One year ago today, I was on my way to London.
The midnight after “Notes on a Conditional Form” was released, I texted Kailin, “How we feeling about the new 1975 album?” and thus ensued an intense conversation about postmodernism, lyrics, intimacy, all the “behind the song” cards included with each track in Spotify, interpretation, and the all-over-the-place nature of the album’s production.
We spent the most time on “If You’re Too Shy,” a song about which we have mixed feelings. I am sorry about the swear word. It happens, sometimes.
K: That’s probably gonna be the best song of 2020. But then I read his notes on it and liked it less.
E: I feel like he was about to get somewhere good, with critiquing internet substitutes for real-life connection, but then he lost me when he said there was no real connection with real-life intimacy. Like huh?
K: And then he said, how do we figure out internet intimacy and sexuality? And I’m like um?? We don’t?? Because it sucks??
E: Right!! He has some damn good observations but does the wrong thing with them.
K: Yes. Exactly. Not that I thought the lyrics “maybe I’d like you better if you took of your clothes” were super deep and special. The song is just fun.
I have tried and tried to write something, anything, about how difficult relational intimacy is, yet it always gets too personal too fast and I’m afraid of putting those things on the line. Which, I suppose, is the very problem I’m trying to articulate.
Once trust has been betrayed, in any number of potential forms, it takes a long, long time to remember what it means to trust somebody again. And I am thankful for the people who have helped me rebuild, but it’s hard, and there are always things that take me by surprise and send me right back to anger and regret and sorrow.
Maybe that’s what this whole life thing is: helping to rebuild each other.
Lord, I have spent more time thinking about my sin than about your mercy.
Lord, I have spent more time wallowing in my wounds than helping others heal.
Writing feels like spitting words out into the world and never knowing if people read them. Especially in an era of non-existent attention spans — where everybody is “famous” or wants to be, where most of the words spoken are not spoken in love, where it’s impossible to know who to believe or who to listen to — writing on the internet feels like a futile task. I’ve been reluctant to put together another blog post when it seems there are so many other things I should be saying or not saying.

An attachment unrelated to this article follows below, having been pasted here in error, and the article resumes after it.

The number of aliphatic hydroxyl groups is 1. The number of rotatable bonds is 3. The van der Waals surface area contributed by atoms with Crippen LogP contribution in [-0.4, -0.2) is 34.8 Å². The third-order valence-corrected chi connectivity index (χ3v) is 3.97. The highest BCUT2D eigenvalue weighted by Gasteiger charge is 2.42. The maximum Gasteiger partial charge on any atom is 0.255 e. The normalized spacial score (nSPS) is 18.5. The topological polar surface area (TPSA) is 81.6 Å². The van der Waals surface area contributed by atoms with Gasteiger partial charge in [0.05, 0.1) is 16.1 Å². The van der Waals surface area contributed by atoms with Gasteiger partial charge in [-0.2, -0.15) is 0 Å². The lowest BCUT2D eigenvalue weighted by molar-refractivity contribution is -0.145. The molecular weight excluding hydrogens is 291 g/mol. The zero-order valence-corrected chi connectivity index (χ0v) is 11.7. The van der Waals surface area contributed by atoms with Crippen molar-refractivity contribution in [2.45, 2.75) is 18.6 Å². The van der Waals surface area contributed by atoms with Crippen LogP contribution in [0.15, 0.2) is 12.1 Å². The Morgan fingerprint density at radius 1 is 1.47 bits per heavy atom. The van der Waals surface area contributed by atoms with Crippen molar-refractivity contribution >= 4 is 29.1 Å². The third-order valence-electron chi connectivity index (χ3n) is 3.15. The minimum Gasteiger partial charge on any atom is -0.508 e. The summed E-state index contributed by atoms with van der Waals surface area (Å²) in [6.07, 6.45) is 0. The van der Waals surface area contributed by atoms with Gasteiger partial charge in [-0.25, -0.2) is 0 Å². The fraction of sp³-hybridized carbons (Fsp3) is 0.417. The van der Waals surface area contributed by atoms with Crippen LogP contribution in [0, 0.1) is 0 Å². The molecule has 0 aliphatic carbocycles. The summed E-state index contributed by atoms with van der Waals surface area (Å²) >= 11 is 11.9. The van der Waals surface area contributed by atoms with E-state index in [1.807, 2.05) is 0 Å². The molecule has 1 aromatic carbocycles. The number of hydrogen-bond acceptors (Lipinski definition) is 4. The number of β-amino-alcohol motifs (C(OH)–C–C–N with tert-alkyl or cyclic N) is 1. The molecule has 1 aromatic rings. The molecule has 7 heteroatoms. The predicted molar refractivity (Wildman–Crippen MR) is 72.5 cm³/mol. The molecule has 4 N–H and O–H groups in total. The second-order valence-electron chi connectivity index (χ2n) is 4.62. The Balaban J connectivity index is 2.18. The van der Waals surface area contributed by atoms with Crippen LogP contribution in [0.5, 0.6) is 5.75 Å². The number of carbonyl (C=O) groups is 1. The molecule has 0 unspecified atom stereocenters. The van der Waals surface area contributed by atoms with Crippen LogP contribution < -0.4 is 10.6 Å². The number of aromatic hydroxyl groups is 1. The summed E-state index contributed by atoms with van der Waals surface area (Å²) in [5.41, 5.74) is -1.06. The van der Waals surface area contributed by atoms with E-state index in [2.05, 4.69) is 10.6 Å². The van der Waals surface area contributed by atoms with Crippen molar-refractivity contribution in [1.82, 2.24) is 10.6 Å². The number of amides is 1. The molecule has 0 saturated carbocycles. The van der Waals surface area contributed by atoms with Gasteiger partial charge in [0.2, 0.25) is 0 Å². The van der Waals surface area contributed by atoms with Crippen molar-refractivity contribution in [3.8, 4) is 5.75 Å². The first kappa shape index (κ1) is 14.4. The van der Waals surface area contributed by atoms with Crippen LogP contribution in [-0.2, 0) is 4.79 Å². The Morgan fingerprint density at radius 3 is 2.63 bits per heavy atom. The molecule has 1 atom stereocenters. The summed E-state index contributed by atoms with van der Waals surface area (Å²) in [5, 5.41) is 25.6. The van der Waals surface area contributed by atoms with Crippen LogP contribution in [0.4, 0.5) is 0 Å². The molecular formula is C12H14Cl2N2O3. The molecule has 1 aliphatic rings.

And yet writing is a spiritual endeavor. It’s an attempt at putting broken pieces together, of paying attention to things that are difficult to notice unless we slow down, of sharing my little piece of earth with whoever happens to come alone.
I don’t want to write for the acclaim. There are many more, including my friends, who are far more worthy of publication and I will advocate and applaud for all their accomplishments. But sometimes I wonder what or who I write for. To write for myself seems pretentious or indulgent, yet necessary much of the time. To write for others so easily falls into the search for affirmation from places that can’t truly satisfy the depth of emptiness in my soul, which thirsts most of all for God.
Writing often feels like a form of vulnerability that I am afraid of in most other circumstances. It affords me and the reader some distance: I from the weight on the page and them from a response. The written word is a vessel of time suspended, and we need more and more of that in this fast-paced world.
I’ve been working on compiling a playlist called “Suburban Fatigue.” It sounds like smiles and dancing and wind and honesty. And hope. Always hope.
I am thankful for warmth, for summer days that stretch into evenings, for sleeping in on the weekends and waking up for work on the weekdays, for FaceTimes with friends that last for hours, for trees arching over a walking trail, for wide open spaces, for Haribo gummy bears, for used books that have stories besides the ones in their pages, for cold brew, for sending and receiving letters, for the neighbor’s cat that spends more time in our yard than theirs, for new music, for knowing that no matter where we are in the world our souls are still, somehow, connected.